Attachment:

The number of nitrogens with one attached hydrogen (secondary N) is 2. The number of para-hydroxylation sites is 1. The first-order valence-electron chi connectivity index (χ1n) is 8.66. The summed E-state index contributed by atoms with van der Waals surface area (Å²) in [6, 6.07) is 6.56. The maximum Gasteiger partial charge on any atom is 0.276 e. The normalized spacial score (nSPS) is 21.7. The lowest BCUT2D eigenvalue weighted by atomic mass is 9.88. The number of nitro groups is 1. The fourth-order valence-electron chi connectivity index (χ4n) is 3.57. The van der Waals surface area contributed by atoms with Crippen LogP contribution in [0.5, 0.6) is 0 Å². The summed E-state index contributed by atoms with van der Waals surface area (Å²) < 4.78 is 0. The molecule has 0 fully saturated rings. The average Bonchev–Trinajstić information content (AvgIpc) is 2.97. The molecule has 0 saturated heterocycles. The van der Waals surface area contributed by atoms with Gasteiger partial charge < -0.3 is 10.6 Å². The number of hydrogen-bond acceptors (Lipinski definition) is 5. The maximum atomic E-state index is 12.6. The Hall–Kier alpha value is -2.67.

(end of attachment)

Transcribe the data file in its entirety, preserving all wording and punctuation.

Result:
The number of nitrogens with one attached hydrogen (secondary N) is 2. The number of para-hydroxylation sites is 1. The first-order valence-electron chi connectivity index (χ1n) is 8.66. The summed E-state index contributed by atoms with van der Waals surface area (Å²) in [6, 6.07) is 6.56. The maximum Gasteiger partial charge on any atom is 0.276 e. The normalized spacial score (nSPS) is 21.7. The lowest BCUT2D eigenvalue weighted by atomic mass is 9.88. The number of nitro groups is 1. The fourth-order valence-electron chi connectivity index (χ4n) is 3.57. The van der Waals surface area contributed by atoms with Crippen LogP contribution in [0.5, 0.6) is 0 Å². The summed E-state index contributed by atoms with van der Waals surface area (Å²) < 4.78 is 0. The molecule has 0 fully saturated rings. The average Bonchev–Trinajstić information content (AvgIpc) is 2.97. The molecule has 0 saturated heterocycles. The van der Waals surface area contributed by atoms with Gasteiger partial charge < -0.3 is 10.6 Å². The number of hydrogen-bond acceptors (Lipinski definition) is 5. The maximum atomic E-state index is 12.6. The Hall–Kier alpha value is -2.67.